Reader’s wildlife video

Reader Rick Longworth sent a video, complete with sound, of birds feeding; and adds a note on bird feet as lagniappe. Here are his notes:

Following my February submission showing winter’s backyard birds, in early-March I filmed four bird species feeding on berries at the side of the house. I was interested in capturing their feeding behavior and preferences. Robins for instance are well known for eating worms and insects during the summer but switch to fruit in winter. In order of appearance:

Cedar waxwing (Bombycilla cedrorum)

American robin (Turdus migratorius)

Northern flicker (Colaptes auratus) red shafted.

Black-billed magpie (Pica hudsonia)

While editing the film, I noticed all but the magpie swallowed berries whole.  The magpie had a distinctive style, using both feet to hold the fruit while politely tearing small bits off for gulping.  A tidy, highly refined technique, I thought. Well suited to the corvid family reputation for intelligence (01:35).

In summer, the flicker eats ants and other insects. I observed that the flicker, which is in the woodpecker family (order, piciformes), was not particularly adept at footwork. Notice how it clings rather clumsily to the fruit bunch and slips off when grasping a straight branch (00:32). It is not in the class of perching birds or passerines (mainly songbirds) which have a specially adapted leg tendon which can automatically grasp when the leg bends.  This allows them to sleep while perching and helps them hold on in a strong wind.

The arrangement of digits is also a factor in perching ability. The majority of birds have anisodactyl toes, with three toes forward and one back.  Flickers and other woodpeckers exhibit the zygodactyl arrangement with two toes facing forward  and two back . This is a well-known adaptation for climbing on bark.

There are several variations in digit arrangement:


  1. Michael Fisher
    Posted April 17, 2019 at 8:00 am | Permalink

    Magpie carefully wiping beak on the branch after dining. Nice video Rick! Bird feet are so interesting & often kind of ridiculous.

  2. Stephen Barnard
    Posted April 17, 2019 at 8:20 am | Permalink

    Marvelous. I’m amazed that you got that close, especially to the flickers which are very shy. Was it a remote camera setup?

    • rickflick
      Posted April 17, 2019 at 9:43 am | Permalink

      Most of this film was shot through windows. The birds can’t see me and my camera because of reflection.

  3. Charles Jones
    Posted April 17, 2019 at 8:35 am | Permalink

    What kind of berries are those?

    I’d love to be able to see so much berry feeding in my back yard. I’m gearing up to rip out a useless hedge and replace it with bushes that produce berries. Berries like the winterberry that last over the winter seem like great ones to add to the mix.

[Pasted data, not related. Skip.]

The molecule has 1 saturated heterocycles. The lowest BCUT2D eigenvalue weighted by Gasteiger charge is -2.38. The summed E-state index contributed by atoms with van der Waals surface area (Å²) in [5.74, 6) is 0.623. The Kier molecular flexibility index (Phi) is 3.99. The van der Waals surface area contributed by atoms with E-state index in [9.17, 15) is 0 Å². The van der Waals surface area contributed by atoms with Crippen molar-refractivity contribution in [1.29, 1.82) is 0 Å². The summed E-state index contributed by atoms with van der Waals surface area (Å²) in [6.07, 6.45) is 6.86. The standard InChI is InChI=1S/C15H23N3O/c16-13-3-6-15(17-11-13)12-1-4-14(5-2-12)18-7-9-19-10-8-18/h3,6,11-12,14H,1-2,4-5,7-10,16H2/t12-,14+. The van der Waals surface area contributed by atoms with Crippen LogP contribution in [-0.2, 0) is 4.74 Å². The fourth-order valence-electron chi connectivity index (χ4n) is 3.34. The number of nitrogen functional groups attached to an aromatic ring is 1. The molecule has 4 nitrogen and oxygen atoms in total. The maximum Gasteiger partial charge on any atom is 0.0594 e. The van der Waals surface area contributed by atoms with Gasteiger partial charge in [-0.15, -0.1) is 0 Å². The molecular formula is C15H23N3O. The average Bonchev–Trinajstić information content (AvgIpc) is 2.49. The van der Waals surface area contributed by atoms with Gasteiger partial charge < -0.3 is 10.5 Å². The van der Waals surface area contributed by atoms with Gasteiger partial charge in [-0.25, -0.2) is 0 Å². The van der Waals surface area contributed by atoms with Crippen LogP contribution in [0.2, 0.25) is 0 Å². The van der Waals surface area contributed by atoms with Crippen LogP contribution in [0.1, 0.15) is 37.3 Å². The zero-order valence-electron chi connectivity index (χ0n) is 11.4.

• rickflick
      Posted April 17, 2019 at 10:00 am | Permalink

      I haven’t been able to identify the trees in the film. My birding friends recommend Hawthorn. I’ve just yesterday bought a new crimson cloud hawthorn for planting in a gap between the current trees. Check with your local nursery for the best varieties for your area.

    • rickflick
      Posted April 17, 2019 at 10:14 am | Permalink

      Checking in with Google, I think the tree in the film is a crab apple.

      • Charles Jones
        Posted April 17, 2019 at 10:47 am | Permalink

        Thanks! The crab apple I grew up with had much larger fruits (cherry-sized). I will have to look for one of the varieties with clusters of small fruits.

        I often take photos through our windows as well. It works well except near sunset, when the light tends to hit me and thus emphasizes my movement instead of hiding it!

        • rickflick
          Posted April 17, 2019 at 1:45 pm | Permalink

          Windows add some distortion, of course, but when it’s a question of getting some decent imagery or scaring the birds out of range, it’s the way to go. I dream of setting up some good portable blinds…someday.

          • Michael Fisher
            Posted April 17, 2019 at 1:53 pm | Permalink

            You need one of these:

            tree suit

            • rickflick
              Posted April 17, 2019 at 5:03 pm | Permalink

              That’s the cat’s meow.

  4. Debbie Coplan
    Posted April 17, 2019 at 9:59 am | Permalink

    Lovely film. Thank you for pointing out about the ability to cling to branches and digit arrangements. I never knew anything about that.

  5. J Cook
    Posted April 17, 2019 at 10:02 am | Permalink

    Flickers “ant” don’t they? Place ants under their wings and elsewhere. The agitated ants release formic acid which discourages feather mites.

  6. Posted April 17, 2019 at 10:43 am | Permalink

    A lovely video. I really enjoyed that. I did not know about the ‘pamprodactyl’ toe arrangement.

    • rickflick
      Posted April 17, 2019 at 1:39 pm | Permalink

      Woops. My response is below.

  7. rickflick
    Posted April 17, 2019 at 1:38 pm | Permalink

    In the pamprodactyl arrangement one toe can rotate around to give a better grip. In other arrangements it is believed a toe may be of no use at all – vestigial, but fully formed.

  8. Posted April 17, 2019 at 3:27 pm | Permalink

    The toes were particularly interesting to me!

    • rickflick
      Posted April 17, 2019 at 5:21 pm | Permalink

      I could say something…but I resist.

  9. Jenny Haniver
    Posted April 17, 2019 at 5:15 pm | Permalink

    The video is delightful.

    • rickflick
      Posted April 17, 2019 at 5:20 pm | Permalink

      Glad you liked it Jenny.

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